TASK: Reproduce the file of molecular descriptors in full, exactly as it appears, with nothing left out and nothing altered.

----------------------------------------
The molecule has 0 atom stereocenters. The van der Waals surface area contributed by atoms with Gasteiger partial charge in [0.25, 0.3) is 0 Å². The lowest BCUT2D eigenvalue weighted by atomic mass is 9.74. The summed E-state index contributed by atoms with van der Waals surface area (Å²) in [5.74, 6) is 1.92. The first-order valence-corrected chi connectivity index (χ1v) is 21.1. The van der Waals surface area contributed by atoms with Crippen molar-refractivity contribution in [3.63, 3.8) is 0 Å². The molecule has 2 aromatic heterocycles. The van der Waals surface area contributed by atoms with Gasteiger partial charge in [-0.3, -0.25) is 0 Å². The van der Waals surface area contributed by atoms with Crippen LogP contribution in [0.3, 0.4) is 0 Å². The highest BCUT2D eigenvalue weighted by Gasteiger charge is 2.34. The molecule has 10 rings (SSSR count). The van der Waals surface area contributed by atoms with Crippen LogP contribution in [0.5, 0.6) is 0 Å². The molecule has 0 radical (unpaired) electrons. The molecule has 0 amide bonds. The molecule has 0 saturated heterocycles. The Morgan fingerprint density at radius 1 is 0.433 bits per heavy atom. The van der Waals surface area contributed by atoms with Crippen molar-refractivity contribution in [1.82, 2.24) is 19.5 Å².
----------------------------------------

The molecule has 0 atom stereocenters. The van der Waals surface area contributed by atoms with Gasteiger partial charge in [0.25, 0.3) is 0 Å². The lowest BCUT2D eigenvalue weighted by atomic mass is 9.74. The summed E-state index contributed by atoms with van der Waals surface area (Å²) in [5.74, 6) is 1.92. The first-order valence-corrected chi connectivity index (χ1v) is 21.1. The van der Waals surface area contributed by atoms with Crippen molar-refractivity contribution in [3.63, 3.8) is 0 Å². The molecule has 2 aromatic heterocycles. The van der Waals surface area contributed by atoms with Gasteiger partial charge in [-0.3, -0.25) is 0 Å². The van der Waals surface area contributed by atoms with Crippen LogP contribution in [0.3, 0.4) is 0 Å². The highest BCUT2D eigenvalue weighted by Gasteiger charge is 2.34. The molecule has 10 rings (SSSR count). The van der Waals surface area contributed by atoms with Crippen LogP contribution in [0.5, 0.6) is 0 Å². The molecule has 0 radical (unpaired) electrons. The molecule has 0 amide bonds. The molecule has 0 saturated heterocycles. The Morgan fingerprint density at radius 1 is 0.433 bits per heavy atom. The van der Waals surface area contributed by atoms with Crippen molar-refractivity contribution in [1.82, 2.24) is 19.5 Å².